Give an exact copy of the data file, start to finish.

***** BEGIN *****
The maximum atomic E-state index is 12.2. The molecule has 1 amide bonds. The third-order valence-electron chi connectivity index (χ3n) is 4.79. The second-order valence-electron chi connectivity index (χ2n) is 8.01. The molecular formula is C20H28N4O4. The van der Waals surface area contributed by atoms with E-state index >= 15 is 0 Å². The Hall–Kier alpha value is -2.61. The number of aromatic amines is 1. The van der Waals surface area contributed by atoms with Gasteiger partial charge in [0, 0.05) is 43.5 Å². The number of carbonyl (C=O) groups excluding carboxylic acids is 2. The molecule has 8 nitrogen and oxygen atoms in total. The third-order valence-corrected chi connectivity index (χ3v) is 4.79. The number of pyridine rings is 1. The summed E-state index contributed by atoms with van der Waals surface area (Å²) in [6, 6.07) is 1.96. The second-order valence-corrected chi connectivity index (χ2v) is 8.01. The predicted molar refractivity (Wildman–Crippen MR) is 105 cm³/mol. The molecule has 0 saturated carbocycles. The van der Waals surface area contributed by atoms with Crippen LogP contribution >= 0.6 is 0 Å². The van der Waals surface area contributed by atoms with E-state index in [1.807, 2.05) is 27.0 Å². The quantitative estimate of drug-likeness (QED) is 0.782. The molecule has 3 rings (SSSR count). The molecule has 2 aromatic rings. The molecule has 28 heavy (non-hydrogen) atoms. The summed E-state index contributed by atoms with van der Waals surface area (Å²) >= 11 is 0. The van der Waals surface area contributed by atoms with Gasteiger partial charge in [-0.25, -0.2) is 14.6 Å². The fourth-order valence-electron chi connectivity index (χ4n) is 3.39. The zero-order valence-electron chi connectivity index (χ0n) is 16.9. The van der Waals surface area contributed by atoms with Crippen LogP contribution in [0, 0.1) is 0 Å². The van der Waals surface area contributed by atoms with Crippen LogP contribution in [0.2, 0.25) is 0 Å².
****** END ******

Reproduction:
The maximum atomic E-state index is 12.2. The molecule has 1 amide bonds. The third-order valence-electron chi connectivity index (χ3n) is 4.79. The second-order valence-electron chi connectivity index (χ2n) is 8.01. The molecular formula is C20H28N4O4. The van der Waals surface area contributed by atoms with E-state index >= 15 is 0 Å². The Hall–Kier alpha value is -2.61. The number of aromatic amines is 1. The van der Waals surface area contributed by atoms with Gasteiger partial charge in [0, 0.05) is 43.5 Å². The number of carbonyl (C=O) groups excluding carboxylic acids is 2. The molecule has 8 nitrogen and oxygen atoms in total. The third-order valence-corrected chi connectivity index (χ3v) is 4.79. The number of pyridine rings is 1. The summed E-state index contributed by atoms with van der Waals surface area (Å²) in [6, 6.07) is 1.96. The second-order valence-corrected chi connectivity index (χ2v) is 8.01. The predicted molar refractivity (Wildman–Crippen MR) is 105 cm³/mol. The molecule has 0 saturated carbocycles. The van der Waals surface area contributed by atoms with Crippen LogP contribution >= 0.6 is 0 Å². The van der Waals surface area contributed by atoms with E-state index in [1.807, 2.05) is 27.0 Å². The quantitative estimate of drug-likeness (QED) is 0.782. The molecule has 3 rings (SSSR count). The molecule has 2 aromatic rings. The molecule has 28 heavy (non-hydrogen) atoms. The summed E-state index contributed by atoms with van der Waals surface area (Å²) >= 11 is 0. The van der Waals surface area contributed by atoms with Gasteiger partial charge in [-0.25, -0.2) is 14.6 Å². The fourth-order valence-electron chi connectivity index (χ4n) is 3.39. The zero-order valence-electron chi connectivity index (χ0n) is 16.9. The van der Waals surface area contributed by atoms with Crippen LogP contribution in [0, 0.1) is 0 Å². The van der Waals surface area contributed by atoms with Crippen LogP contribution in [0.2, 0.25) is 0 Å².